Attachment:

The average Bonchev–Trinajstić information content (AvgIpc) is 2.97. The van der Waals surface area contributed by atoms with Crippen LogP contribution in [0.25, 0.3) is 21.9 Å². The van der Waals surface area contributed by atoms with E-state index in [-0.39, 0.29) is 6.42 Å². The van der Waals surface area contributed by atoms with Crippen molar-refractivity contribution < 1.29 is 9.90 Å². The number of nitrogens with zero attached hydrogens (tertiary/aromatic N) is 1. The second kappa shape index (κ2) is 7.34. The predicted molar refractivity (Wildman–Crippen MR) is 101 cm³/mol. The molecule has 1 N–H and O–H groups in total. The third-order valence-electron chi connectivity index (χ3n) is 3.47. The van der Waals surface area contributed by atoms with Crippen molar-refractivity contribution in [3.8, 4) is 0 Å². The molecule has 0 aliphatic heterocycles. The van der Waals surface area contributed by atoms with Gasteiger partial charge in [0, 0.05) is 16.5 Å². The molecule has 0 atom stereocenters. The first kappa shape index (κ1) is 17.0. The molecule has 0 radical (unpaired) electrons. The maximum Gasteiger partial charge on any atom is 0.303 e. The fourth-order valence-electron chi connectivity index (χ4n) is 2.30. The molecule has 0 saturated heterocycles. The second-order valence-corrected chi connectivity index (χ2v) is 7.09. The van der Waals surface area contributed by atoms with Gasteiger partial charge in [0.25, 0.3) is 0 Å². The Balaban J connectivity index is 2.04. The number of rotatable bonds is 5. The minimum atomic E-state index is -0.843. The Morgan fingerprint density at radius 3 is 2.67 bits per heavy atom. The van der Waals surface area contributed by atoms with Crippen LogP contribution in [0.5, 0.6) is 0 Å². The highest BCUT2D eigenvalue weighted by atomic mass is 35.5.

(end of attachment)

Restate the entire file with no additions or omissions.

The average Bonchev–Trinajstić information content (AvgIpc) is 2.97. The van der Waals surface area contributed by atoms with Crippen LogP contribution in [0.25, 0.3) is 21.9 Å². The van der Waals surface area contributed by atoms with E-state index in [-0.39, 0.29) is 6.42 Å². The van der Waals surface area contributed by atoms with Crippen molar-refractivity contribution < 1.29 is 9.90 Å². The number of nitrogens with zero attached hydrogens (tertiary/aromatic N) is 1. The second kappa shape index (κ2) is 7.34. The predicted molar refractivity (Wildman–Crippen MR) is 101 cm³/mol. The molecule has 1 N–H and O–H groups in total. The third-order valence-electron chi connectivity index (χ3n) is 3.47. The van der Waals surface area contributed by atoms with Crippen molar-refractivity contribution in [3.8, 4) is 0 Å². The molecule has 0 aliphatic heterocycles. The van der Waals surface area contributed by atoms with Gasteiger partial charge in [0, 0.05) is 16.5 Å². The molecule has 0 atom stereocenters. The first kappa shape index (κ1) is 17.0. The molecule has 0 radical (unpaired) electrons. The maximum Gasteiger partial charge on any atom is 0.303 e. The fourth-order valence-electron chi connectivity index (χ4n) is 2.30. The molecule has 0 saturated heterocycles. The second-order valence-corrected chi connectivity index (χ2v) is 7.09. The van der Waals surface area contributed by atoms with Gasteiger partial charge in [0.25, 0.3) is 0 Å². The Balaban J connectivity index is 2.04. The number of rotatable bonds is 5. The minimum atomic E-state index is -0.843. The Morgan fingerprint density at radius 3 is 2.67 bits per heavy atom. The van der Waals surface area contributed by atoms with Crippen LogP contribution in [0.5, 0.6) is 0 Å². The highest BCUT2D eigenvalue weighted by atomic mass is 35.5.